Toyota, Honda Preparing for Motown C11
According to Canada’s Financial Post, Toyota and and Honda are freaking-out about the potential failure of Detroit’s three car companies. “We’re very concerned” about a Detroit meltdown, ToMoCo spokesman Mike Goss told the Post. “In the past couple of days I’ve been asked ‘Wouldn’t it be great for Toyota if others fail?’ We think the opposite is true.” Toyota is concerned about a Motown meltdown’s catastrophic effect on its NA supplier base; “The vehicles Toyota builds in North America contain an average of 75% domestically sourced parts and systems, and Toyota is reliant on many of the same suppliers used by GM, Ford Motor Co. or Chrysler LLC. The Japanese automakers are working to identify which suppliers have the biggest exposure to the Detroit firms. They are also developing emergency plans in the event they need to replace a company providing them with parts. “Everything’s on the table about what we might have to do,” Mr. Goss said. Meanwhile, the industry shills at the Center for Automotive Research seized on the comments to predict, you guessed it, carmageddon…
“Should one or more of the Detroit three go bankrupt next year, all U. S. automotive operations, including those of the so-called new domestic manufacturers like Honda and Nissan MotorCo., will be paralyzed for at least one year because of the high likelihood many suppliers will run out of money, according to an analysis by the Center for Automotive Research, a think-tank based in Michigan.” So no new cars for you for a whole year, you tight-fisted taxpayers!
“We’re very concerned” about maintaining the stability of the supply base, said Edward Miller, spokesman for American Honda Motor Co. “Obviously this is very disruptive.” Disruptive or cataclysmic? Big difference.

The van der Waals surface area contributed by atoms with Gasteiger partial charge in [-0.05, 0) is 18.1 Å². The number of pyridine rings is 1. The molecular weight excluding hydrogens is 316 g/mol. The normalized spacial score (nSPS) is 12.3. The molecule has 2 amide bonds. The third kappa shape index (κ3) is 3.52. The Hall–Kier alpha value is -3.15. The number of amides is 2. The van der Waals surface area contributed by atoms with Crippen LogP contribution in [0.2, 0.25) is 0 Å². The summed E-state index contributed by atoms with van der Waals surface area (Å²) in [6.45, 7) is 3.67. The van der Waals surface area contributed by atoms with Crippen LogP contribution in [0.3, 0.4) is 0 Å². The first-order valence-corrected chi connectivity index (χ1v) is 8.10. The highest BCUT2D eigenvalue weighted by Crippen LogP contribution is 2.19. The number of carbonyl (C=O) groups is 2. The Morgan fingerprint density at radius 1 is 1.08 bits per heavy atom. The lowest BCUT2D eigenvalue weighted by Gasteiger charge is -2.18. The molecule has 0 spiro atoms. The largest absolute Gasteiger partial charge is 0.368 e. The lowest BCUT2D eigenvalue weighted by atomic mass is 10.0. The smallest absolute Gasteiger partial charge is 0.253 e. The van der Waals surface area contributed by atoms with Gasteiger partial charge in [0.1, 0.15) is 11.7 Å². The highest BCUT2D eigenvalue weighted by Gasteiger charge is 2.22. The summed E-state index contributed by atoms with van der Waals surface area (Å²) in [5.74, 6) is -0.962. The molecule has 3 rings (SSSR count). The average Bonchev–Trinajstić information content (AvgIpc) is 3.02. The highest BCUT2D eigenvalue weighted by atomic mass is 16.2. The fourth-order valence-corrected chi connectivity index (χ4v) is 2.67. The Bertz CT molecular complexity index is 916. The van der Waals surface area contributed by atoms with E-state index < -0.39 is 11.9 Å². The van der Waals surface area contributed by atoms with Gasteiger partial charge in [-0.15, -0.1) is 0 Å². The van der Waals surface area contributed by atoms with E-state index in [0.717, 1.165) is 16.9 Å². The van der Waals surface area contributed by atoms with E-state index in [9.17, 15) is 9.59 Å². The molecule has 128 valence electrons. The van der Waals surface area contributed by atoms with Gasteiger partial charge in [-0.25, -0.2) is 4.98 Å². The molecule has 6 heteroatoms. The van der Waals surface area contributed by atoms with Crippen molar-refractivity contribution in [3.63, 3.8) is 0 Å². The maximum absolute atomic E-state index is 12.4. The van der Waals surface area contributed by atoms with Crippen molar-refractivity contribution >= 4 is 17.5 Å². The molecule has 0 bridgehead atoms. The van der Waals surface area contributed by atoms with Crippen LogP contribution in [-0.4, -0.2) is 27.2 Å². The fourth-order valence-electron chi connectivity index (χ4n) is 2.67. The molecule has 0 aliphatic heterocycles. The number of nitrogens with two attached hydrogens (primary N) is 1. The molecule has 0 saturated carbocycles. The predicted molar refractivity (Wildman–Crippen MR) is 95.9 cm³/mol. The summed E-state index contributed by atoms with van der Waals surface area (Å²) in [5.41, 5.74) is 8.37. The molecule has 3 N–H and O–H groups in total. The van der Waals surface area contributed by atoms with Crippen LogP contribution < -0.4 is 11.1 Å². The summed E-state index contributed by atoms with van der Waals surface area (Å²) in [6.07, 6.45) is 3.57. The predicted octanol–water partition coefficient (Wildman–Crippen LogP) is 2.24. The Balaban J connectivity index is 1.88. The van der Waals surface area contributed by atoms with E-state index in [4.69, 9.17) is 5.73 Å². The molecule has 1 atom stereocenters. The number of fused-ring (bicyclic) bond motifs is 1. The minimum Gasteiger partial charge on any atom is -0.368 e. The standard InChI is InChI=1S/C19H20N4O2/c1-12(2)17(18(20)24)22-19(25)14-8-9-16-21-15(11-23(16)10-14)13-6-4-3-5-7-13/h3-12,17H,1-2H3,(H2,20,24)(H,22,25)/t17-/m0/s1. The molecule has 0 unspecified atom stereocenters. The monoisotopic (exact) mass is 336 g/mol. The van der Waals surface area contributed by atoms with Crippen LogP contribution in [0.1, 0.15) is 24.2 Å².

MichaelJ on Nov 16, 2008I don’t think your argument is valid that because Toyota thinks a GM bankruptcy might be harmful to them, a bailout is needed. That's not my argument. My argument is that the ripple affects are much bigger than people who are outside the industry understand. Pointing at the reactions of Toyota and others is evidence of that point. I don’t see a scenario where the transplants shut down for a year or more as a result of GM, et. al. going bust. I do. What people don't realize is that when you lose a supplier, it's not like KMart going out of business so you just go to Walmart instead. It takes a considerable amount of time to re-source, tool, and validate components. Or it will take a shitload of cash to prop up suppliers that are on the edge of going out. Aren’t the underlying custom integrated circuits for these many devices already built at one or more sub-contract wafer fabs in Taiwan, Singapore, etc.? This is only one factor. When it comes to electronics, you not only have to have the subcomponents, you also have to ensure the robustness and functionality of the assembly under a ton of different conditions. You don't plug and play this stuff. can you give a timetable for startup if you had to make a new part, similar to what you’re already making, It's too bad this posting is getting old and not many are going to be reading this deep, because this is a great question. The answer is different for every part. On some parts, especially complicated castings, tooling alone can take more than a year. Other parts can be retooled faster. But even if you save the tooling (the purchase of which will take some time, quick estimate - 1 month), move it to another location and install (1-month), start building the parts and work out the kinks in the production process (1 month), you still have to validate the parts. You don't just look at it, say "Looks good!" and start building production cars with it. That's suicide. You'll get away with it sometimes, but not every time, so you're talking 6 months of validation under accelerated testing. So that's 9 months. And no matter how much money you throw at it, it won't go faster. The only solution to do things quickly is to keep the supplier in business by throwing money at them. But that is big, big money when you spread it across a number of suppliers. Either solution is not trivial, and both are very very expensive. Horner brought up the piston ring earthquake in Japan, which shut down lines in Toyota and Honda. This was a damage issue, and Toyota and Honda sent hundreds of engineers to the supplier to fix things as quickly as possible. They lost tens of thousands of vehicles. This was one supplier. It took hundreds of engineers from the OEMs to right the ship. And they got the supply chain moving again in a couple weeks through repairs. And they lost well over $1B in revenue. Spread that across lots of suppliers, some of which will be down for more than a couple weeks, and do the math.
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